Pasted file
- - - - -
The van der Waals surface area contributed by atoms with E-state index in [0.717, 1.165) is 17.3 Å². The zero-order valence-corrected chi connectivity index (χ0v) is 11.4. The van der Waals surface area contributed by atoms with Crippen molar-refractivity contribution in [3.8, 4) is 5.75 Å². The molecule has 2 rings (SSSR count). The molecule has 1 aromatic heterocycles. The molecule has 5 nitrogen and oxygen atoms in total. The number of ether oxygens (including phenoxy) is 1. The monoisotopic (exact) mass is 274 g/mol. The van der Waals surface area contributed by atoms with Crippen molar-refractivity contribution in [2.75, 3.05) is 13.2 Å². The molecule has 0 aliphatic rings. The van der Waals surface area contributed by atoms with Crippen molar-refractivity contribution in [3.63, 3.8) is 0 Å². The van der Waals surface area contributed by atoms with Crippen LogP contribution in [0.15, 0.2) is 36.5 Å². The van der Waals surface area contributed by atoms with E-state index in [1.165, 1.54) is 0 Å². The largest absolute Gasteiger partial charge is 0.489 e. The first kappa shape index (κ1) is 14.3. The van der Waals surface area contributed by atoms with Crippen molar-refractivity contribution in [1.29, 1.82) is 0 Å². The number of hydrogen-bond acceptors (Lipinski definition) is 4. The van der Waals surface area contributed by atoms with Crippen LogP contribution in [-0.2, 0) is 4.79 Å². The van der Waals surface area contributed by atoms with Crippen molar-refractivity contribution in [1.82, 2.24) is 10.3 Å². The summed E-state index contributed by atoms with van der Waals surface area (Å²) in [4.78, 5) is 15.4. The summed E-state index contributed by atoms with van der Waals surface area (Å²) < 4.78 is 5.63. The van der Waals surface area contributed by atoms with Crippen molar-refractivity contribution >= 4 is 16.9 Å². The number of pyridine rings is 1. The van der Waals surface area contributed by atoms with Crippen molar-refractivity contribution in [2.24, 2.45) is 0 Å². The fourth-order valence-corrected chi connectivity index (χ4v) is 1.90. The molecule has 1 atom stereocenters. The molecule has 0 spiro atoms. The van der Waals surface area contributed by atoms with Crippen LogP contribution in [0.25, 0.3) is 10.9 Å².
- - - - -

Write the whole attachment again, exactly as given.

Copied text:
The van der Waals surface area contributed by atoms with E-state index in [0.717, 1.165) is 17.3 Å². The zero-order valence-corrected chi connectivity index (χ0v) is 11.4. The van der Waals surface area contributed by atoms with Crippen molar-refractivity contribution in [3.8, 4) is 5.75 Å². The molecule has 2 rings (SSSR count). The molecule has 1 aromatic heterocycles. The molecule has 5 nitrogen and oxygen atoms in total. The number of ether oxygens (including phenoxy) is 1. The monoisotopic (exact) mass is 274 g/mol. The van der Waals surface area contributed by atoms with Crippen molar-refractivity contribution in [2.75, 3.05) is 13.2 Å². The molecule has 0 aliphatic rings. The van der Waals surface area contributed by atoms with Crippen molar-refractivity contribution in [3.63, 3.8) is 0 Å². The van der Waals surface area contributed by atoms with Crippen LogP contribution in [0.15, 0.2) is 36.5 Å². The van der Waals surface area contributed by atoms with E-state index in [1.165, 1.54) is 0 Å². The largest absolute Gasteiger partial charge is 0.489 e. The first kappa shape index (κ1) is 14.3. The van der Waals surface area contributed by atoms with Crippen molar-refractivity contribution in [1.29, 1.82) is 0 Å². The number of hydrogen-bond acceptors (Lipinski definition) is 4. The van der Waals surface area contributed by atoms with Crippen LogP contribution in [-0.2, 0) is 4.79 Å². The van der Waals surface area contributed by atoms with Crippen molar-refractivity contribution in [1.82, 2.24) is 10.3 Å². The summed E-state index contributed by atoms with van der Waals surface area (Å²) in [4.78, 5) is 15.4. The summed E-state index contributed by atoms with van der Waals surface area (Å²) < 4.78 is 5.63. The van der Waals surface area contributed by atoms with Crippen molar-refractivity contribution >= 4 is 16.9 Å². The number of pyridine rings is 1. The van der Waals surface area contributed by atoms with Crippen molar-refractivity contribution in [2.24, 2.45) is 0 Å². The fourth-order valence-corrected chi connectivity index (χ4v) is 1.90. The molecule has 1 atom stereocenters. The molecule has 0 spiro atoms. The van der Waals surface area contributed by atoms with Crippen LogP contribution in [0.25, 0.3) is 10.9 Å².